U.N. Secretary-General Antonio Guterres said Monday that the world is facing an unprecedented “tidal wave” of job losses, which is causing “unprecedented” damage to the global economy.
The world’s economic output is expected to shrink by about 4 percent this year, a forecast from the U.K.’s Office for Budget Responsibility (OBR) and the International Monetary Fund (IMF) suggests.
Guterre, who is also the UN’s special envoy for climate change, said at a press conference in New York that job losses in the global manufacturing sector are threatening the world’s financial system.
He added that he hopes the global financial system can withstand the impact of the wave of job loss.
“The global financial sector is not in a position to sustain itself in the face of such a severe and widespread shock,” Guterret said.
“This will be a global financial crisis.”
Guterras statement came as President Donald Trump took to Twitter to express his disappointment in Guterrezs assessment of the global economic outlook.
“If the numbers from the United Nations are right, U.W. manufacturing jobs are at record lows, and we are in the midst of a historic global recession.
I am so disappointed!” the president wrote.
“Trump, you know, I have to tell you, it’s just not fair.
You’re not seeing what we’re seeing.”
Trump, however, later tweeted that he would continue to push the administration to create new jobs in the U,S.
“I think it will be very good,” Trump said of the UN report.
In a statement, Guterrer said that his team has worked to build a “deep understanding” of the causes and consequences of the economic downturn.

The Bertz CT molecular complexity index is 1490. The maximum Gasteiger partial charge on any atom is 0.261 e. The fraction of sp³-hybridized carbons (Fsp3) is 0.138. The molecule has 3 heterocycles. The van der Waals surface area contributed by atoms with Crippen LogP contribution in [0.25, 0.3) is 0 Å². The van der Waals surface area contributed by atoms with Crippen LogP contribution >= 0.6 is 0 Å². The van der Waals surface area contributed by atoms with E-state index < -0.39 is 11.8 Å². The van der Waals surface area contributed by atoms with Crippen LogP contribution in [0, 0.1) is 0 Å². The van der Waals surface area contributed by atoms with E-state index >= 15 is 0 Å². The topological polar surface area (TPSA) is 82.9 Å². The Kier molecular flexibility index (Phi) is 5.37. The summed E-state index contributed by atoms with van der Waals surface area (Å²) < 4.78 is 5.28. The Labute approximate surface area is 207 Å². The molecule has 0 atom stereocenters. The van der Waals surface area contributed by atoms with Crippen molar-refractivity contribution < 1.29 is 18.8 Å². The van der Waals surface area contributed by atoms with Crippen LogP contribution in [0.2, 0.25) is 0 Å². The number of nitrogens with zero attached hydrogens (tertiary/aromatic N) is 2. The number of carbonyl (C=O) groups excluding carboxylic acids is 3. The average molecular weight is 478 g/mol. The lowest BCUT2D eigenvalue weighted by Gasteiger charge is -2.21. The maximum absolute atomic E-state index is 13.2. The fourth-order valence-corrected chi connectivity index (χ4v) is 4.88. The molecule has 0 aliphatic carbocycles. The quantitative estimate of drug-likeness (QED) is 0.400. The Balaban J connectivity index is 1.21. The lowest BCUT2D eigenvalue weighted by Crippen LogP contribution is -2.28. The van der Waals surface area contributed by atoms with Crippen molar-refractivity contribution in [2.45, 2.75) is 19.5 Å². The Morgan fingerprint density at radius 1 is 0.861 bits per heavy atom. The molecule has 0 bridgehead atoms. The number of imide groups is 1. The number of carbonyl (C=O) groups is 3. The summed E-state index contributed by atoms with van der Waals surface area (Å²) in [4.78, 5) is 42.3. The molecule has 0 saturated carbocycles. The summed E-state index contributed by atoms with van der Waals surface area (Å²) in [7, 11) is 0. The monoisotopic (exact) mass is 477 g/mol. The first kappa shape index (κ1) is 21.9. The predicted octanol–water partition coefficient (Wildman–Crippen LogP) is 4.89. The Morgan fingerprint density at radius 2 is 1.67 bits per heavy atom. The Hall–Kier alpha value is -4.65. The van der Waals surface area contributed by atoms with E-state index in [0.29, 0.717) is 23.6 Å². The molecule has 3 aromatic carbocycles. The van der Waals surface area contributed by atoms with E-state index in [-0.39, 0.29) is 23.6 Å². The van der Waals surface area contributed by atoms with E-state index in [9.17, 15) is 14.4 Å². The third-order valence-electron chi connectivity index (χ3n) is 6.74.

“We have identified a number of key drivers of this economic upheaval,” Gutersaid.
“These include a combination of factors including low oil prices, a drop in investment, a shift from global trade to domestic markets, and a slowdown in growth in emerging markets,” he said.
The UN says the world economy is on track to contract by 1.8 percent this fiscal year, down from the previous estimate of 2.2 percent last year.
The OBR and IMF forecasts the global contraction to be about 1.5 percent this coming year, which would be the worst for nearly four decades.
In the first quarter of 2019, global employment plunged by 3.5 million, according to the latest data from the Organisation for Economic Co-operation and Development (OECD), which tracks data on labor markets.
The OECD expects global unemployment to reach 10.1 percent this summer, up from 9.1 in June and 8.3 in May.
Economists have been warning of a possible economic collapse in the months ahead.
The International Monetary Board on Monday warned that the global recovery is at risk.
“There are very few signs of recovery on the horizon, and the outlook for the next year and a half is very uncertain,” it said in a statement.